J.T. Lauritsen & Friends
Play by the Rules
Hunters Records, 2013
Over the course of six albums, J.T. Lauritsen has shown an unmistakable feeling for the music of the American South, with strong examples of blues, country, roots rock, and Louisiana music in varying styles to his credit. The singer and accordion, Hammond organ, and harmonica player cut his latest set in two sessions: one at home in Norway, with his working band The Buckshot Hunters; the other at Ardent Studios in Memphis, with a collection of well-known American musicians. Drummer Jon Grimbsy keeps time on every cut. The results are absolutely enjoyable: Play by the Rules is a terrific collection.
The Ardent date (12 May 2012) produced five songs. “Next Time,” a Lauritsen composition that shares a melody with Chris Kenner’s “Sick and Tired,” rides straight out of New Orleans on Victor Wainwright’s rolling piano and Grimsby’s second-line drums. Josh Roberts contributes a tersely phrased and effective guitar solo. The title track, a stately mid-tempo ballad, features prominent piano and accordion, with vocal harmonies by Debbie Jamison and Teresa James. Roberts’s slide guitar curlicues, delivered in a thick tone à la Ry Cooder, are the key sonic element. On the excellent instrumental “Memphis Boogie,” Lauritsen (accordion), Wainwright, and Roberts trade solos at a breakneck pace. A pair of shuffle, paced by Willie J. Campbell (Mannish Boys, Fabulous Thunderbirds, James Harman) on bass and Greg Gumpel (who plays bass on the other Ardent sides) on guitar, rounds out the Memphis sessions. Walter Horton’s “Need My Babe,” with crucial B3 from Paul Wagnberg, pits Lauritsen in a harmonica blow-off with Billy Gibson. Gumpel turns in a lovely train-wreck guitar solo on Bo Carlsson’s stomping shuffle “The Blues Got Me,” which closes the disc.
Seven songs come from a session in Oslo (6 February 2013). A solid version of the swamp pop classic “Mathilda,” originally by Cookie & The Cupcakes, with guitar by Arnfinn Tørrisen, leads into Lauritsen’s “Find My Little Girl,” which rocks along over a “Hi Heel Sneakers” groove and spotlights Anson Funderburgh’s sleek leads. Funderburgh also contributes rhythm guitar to an atmospheric reading of Gillian Welch’s “Valley of Tears,” which is both delicate and murky. Big Joe Maher’s “Ever Since The World Began” sounds particularly sweet, backed with Lauritsen’s accordion and the rollicking groove laid down by Grimsby and bassist/backing vocalist Atle Rakvåg. Rakvåg, the co-producer, submitted a pair of songs he wrote with Knut Eide: the clever “Eye Candy,” a riff-based rocker, and a truly gorgeous ballad, “I’ll Never Get Over You.” The rhythm section plays subtly under Wagnberg’s keyboards (Fender Rhodes and Hammond B3), guitars by Tørrisen and Ian Fredrick Johnnessen, and lush harmony vocals by Reba Russel and Debbie Jamison. This composition, in the Northern soul style, could as easily have come from the UK in the ‘80s as from Philadelphia in the late ‘60s, but fits perfectly in this context and is surely one of this year’s finest new songs.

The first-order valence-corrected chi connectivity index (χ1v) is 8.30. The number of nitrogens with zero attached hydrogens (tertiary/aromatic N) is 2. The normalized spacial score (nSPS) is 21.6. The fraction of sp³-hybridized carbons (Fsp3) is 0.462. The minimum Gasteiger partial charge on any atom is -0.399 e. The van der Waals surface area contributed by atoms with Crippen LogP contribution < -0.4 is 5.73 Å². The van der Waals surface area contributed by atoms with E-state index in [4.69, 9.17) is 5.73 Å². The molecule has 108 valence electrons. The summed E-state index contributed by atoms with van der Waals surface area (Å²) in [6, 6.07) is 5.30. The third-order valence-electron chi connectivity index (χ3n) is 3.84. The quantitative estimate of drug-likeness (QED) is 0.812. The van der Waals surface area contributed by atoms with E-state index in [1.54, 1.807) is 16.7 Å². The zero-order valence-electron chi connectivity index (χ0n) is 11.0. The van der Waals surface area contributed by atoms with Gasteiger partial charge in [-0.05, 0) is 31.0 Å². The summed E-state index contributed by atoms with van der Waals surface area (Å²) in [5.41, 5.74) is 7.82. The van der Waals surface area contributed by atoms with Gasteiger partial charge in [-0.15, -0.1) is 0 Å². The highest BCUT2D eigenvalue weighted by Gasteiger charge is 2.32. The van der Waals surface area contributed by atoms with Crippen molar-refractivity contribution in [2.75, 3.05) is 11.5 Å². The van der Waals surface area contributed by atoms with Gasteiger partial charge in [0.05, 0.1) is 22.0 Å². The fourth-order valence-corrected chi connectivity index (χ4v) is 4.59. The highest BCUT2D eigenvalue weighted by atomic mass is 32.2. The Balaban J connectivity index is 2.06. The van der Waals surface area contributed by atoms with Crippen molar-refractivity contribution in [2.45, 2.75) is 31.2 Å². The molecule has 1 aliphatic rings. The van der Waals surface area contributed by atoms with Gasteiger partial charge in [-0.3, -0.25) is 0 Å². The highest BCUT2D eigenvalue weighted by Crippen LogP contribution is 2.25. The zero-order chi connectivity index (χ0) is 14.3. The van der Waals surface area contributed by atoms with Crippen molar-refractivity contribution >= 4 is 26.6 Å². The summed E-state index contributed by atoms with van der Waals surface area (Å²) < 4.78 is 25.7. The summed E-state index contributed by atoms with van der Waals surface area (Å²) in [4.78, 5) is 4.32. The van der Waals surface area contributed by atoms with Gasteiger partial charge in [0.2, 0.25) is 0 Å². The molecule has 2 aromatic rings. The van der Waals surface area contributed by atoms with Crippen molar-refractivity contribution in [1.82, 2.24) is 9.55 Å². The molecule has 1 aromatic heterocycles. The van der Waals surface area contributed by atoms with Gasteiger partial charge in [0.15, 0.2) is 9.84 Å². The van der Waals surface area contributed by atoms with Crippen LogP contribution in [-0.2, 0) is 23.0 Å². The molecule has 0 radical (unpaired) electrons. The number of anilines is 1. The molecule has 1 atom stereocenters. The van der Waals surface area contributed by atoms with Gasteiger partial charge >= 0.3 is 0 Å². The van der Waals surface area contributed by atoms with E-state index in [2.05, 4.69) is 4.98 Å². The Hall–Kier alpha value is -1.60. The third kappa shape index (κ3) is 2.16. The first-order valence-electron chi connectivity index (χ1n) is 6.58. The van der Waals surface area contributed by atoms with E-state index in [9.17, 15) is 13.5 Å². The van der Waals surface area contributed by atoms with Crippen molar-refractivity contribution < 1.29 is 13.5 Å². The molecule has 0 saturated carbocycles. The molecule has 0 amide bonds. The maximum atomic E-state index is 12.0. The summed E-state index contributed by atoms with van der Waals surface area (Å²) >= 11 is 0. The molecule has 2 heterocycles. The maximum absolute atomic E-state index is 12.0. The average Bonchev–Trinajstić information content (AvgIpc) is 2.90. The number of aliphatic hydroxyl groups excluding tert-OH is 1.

Lauritsen always sings with passion and deep soulfulness, and–for Anglophones who may care–no trace of a Scandinavian accent. He removes all doubt in the opening track, a cover of William Bell’s Stax classic “Everyday Will Be Like A Holiday,” where he shares lead vocal duties with Sven Zetterberg, unquestionably one of the greatest living singers of deep soul music. (Kerry Clarke and Larry McCray are the impressive background voices.) The fresh arrangement (sans sleigh bells) is pitch-perfect, as is the balance of instruments throughout the album. Whether recorded by The Buckshot Hunters or by a crew weighted with Blues Music Award-winning instrumentalists, every cut is guided by Lauritsen’s authentic vision of American roots music styles. I recommend Play by the Rules without reservations.
Review copy of this CD was provided by Frank Roszak Radio Promotions.